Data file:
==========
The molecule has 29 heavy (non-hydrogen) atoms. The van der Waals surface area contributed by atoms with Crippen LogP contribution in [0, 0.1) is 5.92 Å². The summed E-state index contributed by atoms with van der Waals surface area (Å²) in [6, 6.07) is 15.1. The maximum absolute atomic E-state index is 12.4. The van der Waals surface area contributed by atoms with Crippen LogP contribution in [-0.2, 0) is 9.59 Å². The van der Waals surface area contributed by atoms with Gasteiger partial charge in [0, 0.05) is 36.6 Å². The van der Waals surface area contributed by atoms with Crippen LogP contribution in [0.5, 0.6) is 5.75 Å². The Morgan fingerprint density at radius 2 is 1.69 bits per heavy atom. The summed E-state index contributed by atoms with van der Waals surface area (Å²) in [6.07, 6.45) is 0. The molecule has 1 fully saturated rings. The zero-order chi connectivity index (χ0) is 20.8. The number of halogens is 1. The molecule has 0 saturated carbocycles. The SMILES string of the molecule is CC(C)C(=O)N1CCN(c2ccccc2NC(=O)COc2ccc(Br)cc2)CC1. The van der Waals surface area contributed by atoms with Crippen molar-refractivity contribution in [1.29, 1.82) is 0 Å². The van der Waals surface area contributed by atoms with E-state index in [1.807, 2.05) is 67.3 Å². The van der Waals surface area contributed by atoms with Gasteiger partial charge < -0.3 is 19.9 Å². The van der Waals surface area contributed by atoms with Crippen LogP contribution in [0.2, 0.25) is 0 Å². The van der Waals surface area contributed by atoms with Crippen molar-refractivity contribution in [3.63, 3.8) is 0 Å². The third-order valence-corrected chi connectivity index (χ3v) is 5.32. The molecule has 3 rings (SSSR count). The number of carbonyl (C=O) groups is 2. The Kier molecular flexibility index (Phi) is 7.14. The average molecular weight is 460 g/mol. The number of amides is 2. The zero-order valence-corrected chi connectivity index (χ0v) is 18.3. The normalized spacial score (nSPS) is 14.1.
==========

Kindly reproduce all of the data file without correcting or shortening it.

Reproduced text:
The molecule has 29 heavy (non-hydrogen) atoms. The van der Waals surface area contributed by atoms with Crippen LogP contribution in [0, 0.1) is 5.92 Å². The summed E-state index contributed by atoms with van der Waals surface area (Å²) in [6, 6.07) is 15.1. The maximum absolute atomic E-state index is 12.4. The van der Waals surface area contributed by atoms with Crippen LogP contribution in [-0.2, 0) is 9.59 Å². The van der Waals surface area contributed by atoms with Gasteiger partial charge in [0, 0.05) is 36.6 Å². The van der Waals surface area contributed by atoms with Crippen LogP contribution in [0.5, 0.6) is 5.75 Å². The Morgan fingerprint density at radius 2 is 1.69 bits per heavy atom. The summed E-state index contributed by atoms with van der Waals surface area (Å²) in [6.07, 6.45) is 0. The molecule has 1 fully saturated rings. The zero-order chi connectivity index (χ0) is 20.8. The number of halogens is 1. The molecule has 0 saturated carbocycles. The SMILES string of the molecule is CC(C)C(=O)N1CCN(c2ccccc2NC(=O)COc2ccc(Br)cc2)CC1. The van der Waals surface area contributed by atoms with Crippen molar-refractivity contribution in [1.29, 1.82) is 0 Å². The van der Waals surface area contributed by atoms with E-state index in [1.807, 2.05) is 67.3 Å². The van der Waals surface area contributed by atoms with Gasteiger partial charge < -0.3 is 19.9 Å². The van der Waals surface area contributed by atoms with Crippen LogP contribution in [0.2, 0.25) is 0 Å². The van der Waals surface area contributed by atoms with Crippen molar-refractivity contribution in [3.63, 3.8) is 0 Å². The third-order valence-corrected chi connectivity index (χ3v) is 5.32. The molecule has 3 rings (SSSR count). The number of carbonyl (C=O) groups is 2. The Kier molecular flexibility index (Phi) is 7.14. The average molecular weight is 460 g/mol. The number of amides is 2. The zero-order valence-corrected chi connectivity index (χ0v) is 18.3. The normalized spacial score (nSPS) is 14.1.